Ron Artest was the hero. The Celtics turned their help defense towards helping off of Artest. While he struggled from downtown—1-6 until late in the game—he was a powerful cutter who was active on the offensive glass and the boards. On one possession, he flat out wrestled the ball away from Glen Davis.

Defensively, he effectively neutered Pierce and was a terror in the passing lanes, collecting five steals.

And with a minute to go and the Lakers up three, he sank a gigantic three-pointer from the right wing that made him the toast of Hollywood.

Lamar Odom was the X-factor. His help defense was exceptional, he swallowed up Glen Davis on iso situations in the second half, and he was active around the rim. The Lakers didn’t miss a beat when Andrew Bynum went to the bench, while Glen Davis was a defensive liability the second half.

Derek Fisher was not washed up. While his defense was subpar, he hit big shots time and again, including the tying three early in the fourth. While Shannon Brown and Jordan Farmar contributed little, Fisher was the best offensive point guard for the Lakers.

The players responded to Phil Jackson. While Doc Rivers gets an A+ for rhetoric, his cries for unselfishness and ball movement fell on deaf ears for the final two games of the series. Meanwhile, the Lakers were able to keep their composure despite a miserable offensive first three quarters. Jackson instills in his players a grace under pressure, which allows them to play well with their backs against the wall. He doesn’t need to use rhetoric to fire his team up.

The Lakers’ regular season wasn’t meaningless. No doubt the team was better equipped to maintain its composure at home, as opposed to in Boston, where they may have wilted up and thrown in the towel. By having a stronger regular season than Boston, they were assured of playing in a friendly arena with the season on the line.

As for the Celtics, their second half can only be described as a choke job. Ray Allen continued his nightmare of a series—3-14 FG, 2-7 3FG. Aside from the first two games, Allen failed when his team has needed him to step up.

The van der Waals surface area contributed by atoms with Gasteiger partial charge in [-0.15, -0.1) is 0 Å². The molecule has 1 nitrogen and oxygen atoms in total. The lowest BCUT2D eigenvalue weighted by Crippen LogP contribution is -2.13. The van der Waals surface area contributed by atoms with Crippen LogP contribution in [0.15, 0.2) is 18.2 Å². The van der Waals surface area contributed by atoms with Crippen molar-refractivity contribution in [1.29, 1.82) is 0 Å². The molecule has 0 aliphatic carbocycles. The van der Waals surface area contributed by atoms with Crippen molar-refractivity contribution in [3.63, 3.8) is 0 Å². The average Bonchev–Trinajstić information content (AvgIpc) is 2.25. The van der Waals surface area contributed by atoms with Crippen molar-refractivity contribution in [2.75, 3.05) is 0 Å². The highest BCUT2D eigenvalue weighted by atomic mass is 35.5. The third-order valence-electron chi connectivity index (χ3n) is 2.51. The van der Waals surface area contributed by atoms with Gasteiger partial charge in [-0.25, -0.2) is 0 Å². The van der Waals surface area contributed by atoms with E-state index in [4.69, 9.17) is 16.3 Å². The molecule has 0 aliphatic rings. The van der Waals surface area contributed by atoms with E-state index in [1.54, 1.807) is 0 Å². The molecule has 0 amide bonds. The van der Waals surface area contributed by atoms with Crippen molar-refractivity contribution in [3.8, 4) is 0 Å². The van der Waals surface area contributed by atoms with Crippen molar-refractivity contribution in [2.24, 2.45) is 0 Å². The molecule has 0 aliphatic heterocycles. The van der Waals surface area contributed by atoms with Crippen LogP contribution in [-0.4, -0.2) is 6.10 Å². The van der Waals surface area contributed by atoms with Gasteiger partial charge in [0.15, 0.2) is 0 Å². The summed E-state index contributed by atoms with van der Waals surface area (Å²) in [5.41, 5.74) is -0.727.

Paul Pierce stubbornly tried to isolate Ron Artest on the elbow, a losing battle. Despite Rivers’ pleas for movement, Pierce took it upon himself to pound away and attack Artest one-on-one, pounding away the Celtics’ chances of winning in the process.

Rajon Rondo’s inability to shoot crippled Boston’s offensive schemes. Once again, Rondo also elected to play slow basketball as opposed to attacking before the Lakers length could set up.

Rasheed Wallace had one of the best games of his postseason career, posting up on the left mid-post and banking in jumper after jumper. In fact, Wallace may have posted up more times in Game Seven than in his entire post-2004 playoff career.

Kevin Garnett had an efficient game, but he didn’t do anything in the final quarter offensively except lay in cookies. With KG’s ability to score in the post and pass over double teams, Boston needed to run the offense through him instead of Pierce, but KG’s always been timid under the spotlight.

However, Wallace and Kevin Garnett are essentially jump shooters in the post and weren’t able to earn any trips to the line, mustering one free throw attempt between them. Also, the duo was destroyed on the boards. Their total of 11 rebounds was seven short of Pau Gasol’s total.

Kevin Garnett only grabbed a pathetic three rebounds. I guess anything is possible.

Where else did the Celtics choke? The entire regular season.

Boston hadn’t learned over the regular season how to put away teams, a scenario that bit them in the playoffs. The Celtics were known as a team that would blow fourth quarter leads on the way to a mediocre second half of the season, an illness that was never entirely cured, as evidenced by Game Seven.

And by taking the regular season for granted, the Celtics forfeited any semblance of having a Game Seven on their home court.

So the Celtics can now stew over how they choked away a championship.

While the Lakers can take pride in their heart, guts, and grace garnering NBA glory.